Caffeine debates always get a little sticky for Mormons. I don’t like trying to answer questions about my standards in this area, and I usually end up with something like “We don’t drink tea, but some tea is ok, we don’t drink coffee, but decaf is ok. Coke and Pepsi are ok, even though they have some caffeine, and, uh, …” I’m usually just grateful they didn’t ask about Red Bull or Rock Star or those other tastes-like-a-diaper drinks (according to a friend: ). I suppose they’re not “hot drinks,” but some have as much caffeine as coffee.
This problem in clarity is probably why the three most prominent Mormons in the media (President Hinckley, Mitt Romney, and Napoleon Dynamite) have all said simply that we don’t drink caffeine.
“It’s been a while since the last big (and pointless) caffeine-and-Mormons debate. During one such debate several years ago, I received a letter from a group of Baptist seminary students demanding biblical proof for the LDS stand on caffeine. I sent them Deuteronomy 25:13 and said, “I don’t know how the Lord could possibly make it any clearer.” They wrote back that I was “an unserious man” and to “enjoy myself in Hell.” …Still, the “official” Mormon obedience factor regarding caffeinated soft drinks depends on the Mormon. Liberal Mormons tend to think it’s their own business. Conservative Mormons might drink a Coke in a pinch and repent later. Orthodox Mormons put Pepsi in a subcategory of beer and won’t allow it in their home. Nazi Mormons believe the Lord will give you a boil for simply watching a Dr Pepper commercial.”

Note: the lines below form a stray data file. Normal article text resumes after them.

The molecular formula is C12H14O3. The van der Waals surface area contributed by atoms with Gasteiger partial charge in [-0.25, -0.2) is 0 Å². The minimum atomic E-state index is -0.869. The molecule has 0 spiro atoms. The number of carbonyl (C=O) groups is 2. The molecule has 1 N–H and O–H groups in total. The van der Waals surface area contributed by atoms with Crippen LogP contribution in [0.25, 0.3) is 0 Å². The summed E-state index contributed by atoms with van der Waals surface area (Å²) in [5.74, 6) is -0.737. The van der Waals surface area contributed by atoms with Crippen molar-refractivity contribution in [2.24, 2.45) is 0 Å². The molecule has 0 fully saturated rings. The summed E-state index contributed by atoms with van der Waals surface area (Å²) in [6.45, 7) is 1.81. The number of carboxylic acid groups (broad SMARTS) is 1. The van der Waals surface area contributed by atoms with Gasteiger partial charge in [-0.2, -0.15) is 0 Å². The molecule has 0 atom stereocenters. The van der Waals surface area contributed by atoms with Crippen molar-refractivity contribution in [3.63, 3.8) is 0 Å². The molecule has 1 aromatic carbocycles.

My question is, do people need exact definitions of their principles in order to live them? Is that less hypocritical? Or is finding exactness in all areas of life an impossible task? I think that life is too gray sometimes to have completely precise stances on everything. What do you think?